Apart from the hotly contested midfield area, Celtic have finally returned to good domestic form – a 5 match winning streak and unbeaten in 8. So should Brown be forced to bide his time?
Brown’s supporters will point to recent quotes from his own manager: ““I think we missed him at times when he was out. If you look at his playing record since I have been manager, we have won more games than not when he has been involved.”
Do the stats back this up?
Just to set the overall picture, the below two tables represent every single match in all competition since Brown has appeared on the scene.
Below takes into account only the games that Brown appeared for more than 45 minutes in:
Matches featuring Brown
And the below only considers the few matches that Brown featured less than 45 minutes in.
Matches without (or with very little use of) Brown
What’s frustrating in terms of Brown’s overall contribution to the team, is that the win ratio in all competition is consistently the same with or without him. But the “all competition” stat seems fairly imperfect – if the best players are to be rested (and we can assume that Brown is considered in that bracket) then there will be a number of easy early-round cup wins, as well as his featuring in extremely touch European matches. In short, the spectrum of quality may suggest that the “all competition” stat isn’t ideal.
The SPL only stat might be more relevant given the more similar quality of opposition. And it’s arguably in the SPL that we see Brown’s statistical benefit.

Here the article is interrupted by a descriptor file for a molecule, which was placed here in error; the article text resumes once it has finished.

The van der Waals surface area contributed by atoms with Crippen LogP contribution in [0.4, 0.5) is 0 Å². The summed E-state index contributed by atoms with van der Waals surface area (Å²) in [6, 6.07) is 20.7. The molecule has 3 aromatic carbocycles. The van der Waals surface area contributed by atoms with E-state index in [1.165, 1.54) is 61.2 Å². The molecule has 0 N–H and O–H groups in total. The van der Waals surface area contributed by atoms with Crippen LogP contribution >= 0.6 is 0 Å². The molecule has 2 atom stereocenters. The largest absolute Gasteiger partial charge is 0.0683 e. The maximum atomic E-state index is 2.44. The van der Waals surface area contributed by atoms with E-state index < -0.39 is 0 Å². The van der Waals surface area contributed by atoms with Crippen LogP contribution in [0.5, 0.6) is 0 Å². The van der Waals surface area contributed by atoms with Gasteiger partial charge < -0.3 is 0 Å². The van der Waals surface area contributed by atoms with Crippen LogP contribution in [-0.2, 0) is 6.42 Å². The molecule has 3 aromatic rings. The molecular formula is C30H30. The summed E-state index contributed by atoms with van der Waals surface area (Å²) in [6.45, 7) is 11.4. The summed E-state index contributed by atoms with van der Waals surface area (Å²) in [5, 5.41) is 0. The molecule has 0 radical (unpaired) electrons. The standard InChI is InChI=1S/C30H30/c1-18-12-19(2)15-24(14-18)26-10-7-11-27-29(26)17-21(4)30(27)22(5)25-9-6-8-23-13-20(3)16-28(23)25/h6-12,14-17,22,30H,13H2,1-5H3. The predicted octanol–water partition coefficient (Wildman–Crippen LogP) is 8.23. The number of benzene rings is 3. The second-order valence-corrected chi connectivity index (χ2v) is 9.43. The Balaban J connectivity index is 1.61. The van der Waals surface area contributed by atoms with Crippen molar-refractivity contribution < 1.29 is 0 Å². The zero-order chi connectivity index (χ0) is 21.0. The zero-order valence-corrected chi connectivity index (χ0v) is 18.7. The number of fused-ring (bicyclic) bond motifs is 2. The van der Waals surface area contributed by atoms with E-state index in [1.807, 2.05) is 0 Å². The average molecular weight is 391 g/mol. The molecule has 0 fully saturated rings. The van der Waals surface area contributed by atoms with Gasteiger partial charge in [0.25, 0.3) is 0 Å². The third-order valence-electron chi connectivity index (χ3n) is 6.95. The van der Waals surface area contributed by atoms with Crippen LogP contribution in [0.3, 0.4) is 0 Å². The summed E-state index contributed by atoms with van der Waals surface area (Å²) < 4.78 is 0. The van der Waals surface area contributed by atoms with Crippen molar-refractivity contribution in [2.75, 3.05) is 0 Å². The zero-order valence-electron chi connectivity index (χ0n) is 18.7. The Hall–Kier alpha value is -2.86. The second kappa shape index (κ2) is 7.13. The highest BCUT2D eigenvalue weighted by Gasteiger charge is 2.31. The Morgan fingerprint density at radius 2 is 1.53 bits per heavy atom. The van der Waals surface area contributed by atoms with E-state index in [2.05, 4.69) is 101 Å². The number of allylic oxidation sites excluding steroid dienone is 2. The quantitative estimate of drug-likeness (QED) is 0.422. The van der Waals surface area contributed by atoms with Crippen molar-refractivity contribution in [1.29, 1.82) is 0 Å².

- With Brown in the side, Celtic have won 72% of SPL matches played. Without Brown, Celtic have won 67% of matches.
- With Brown in the side, Celtic score on average 2.19 goals per game. Without Brown Celtic on average score 2.02 goals per game.
- With Brown in the side Celtic on average concede 0.74 goals per game. Without Brown, Celtic on average concede 0.92 goals per game.
The evidence therefore backs Brown over four seasons and 168 SPL matches. Critics will probably be surprised that more games are won, more goals are scored and less goals are conceded with Brown in the side.
There’s also his intangible qualities. The captain is generally the most influential player in the squad, and no team would react well to losing such a significant figure. Then there’s the oft-quoted “drive and determination” – essentially the infectious will to win.
Whether Lennon continues shoe-horning Brown into what appears to be (currently) a winning side remains to be seen. But it’s also important to remember that stats only tell a part of the story. Some figures in the midfield position shed a different light: Kayal and Ledley have improved win-ratios over Brown (while Ki has slightly worse). See the twitter timeline of fan @fitzpas for stat insights.
The question of most accessible place in the team revisits the old number 10 problem . Lennon hasn’t yet settled on the right player for that position, his choice may currently be Ki. But what Brown offers is more energy, hassling and tackling in higher areas of the pitch. Attributes that may come in handy against the bigger sides.
The uneasy conclusion sits at square one: Brown is a very good player and on paper a successful one, but how can he benefit the team most? The impossible decision for Lennon, is that he may benefit the team most by minimising disruption and staying out of it.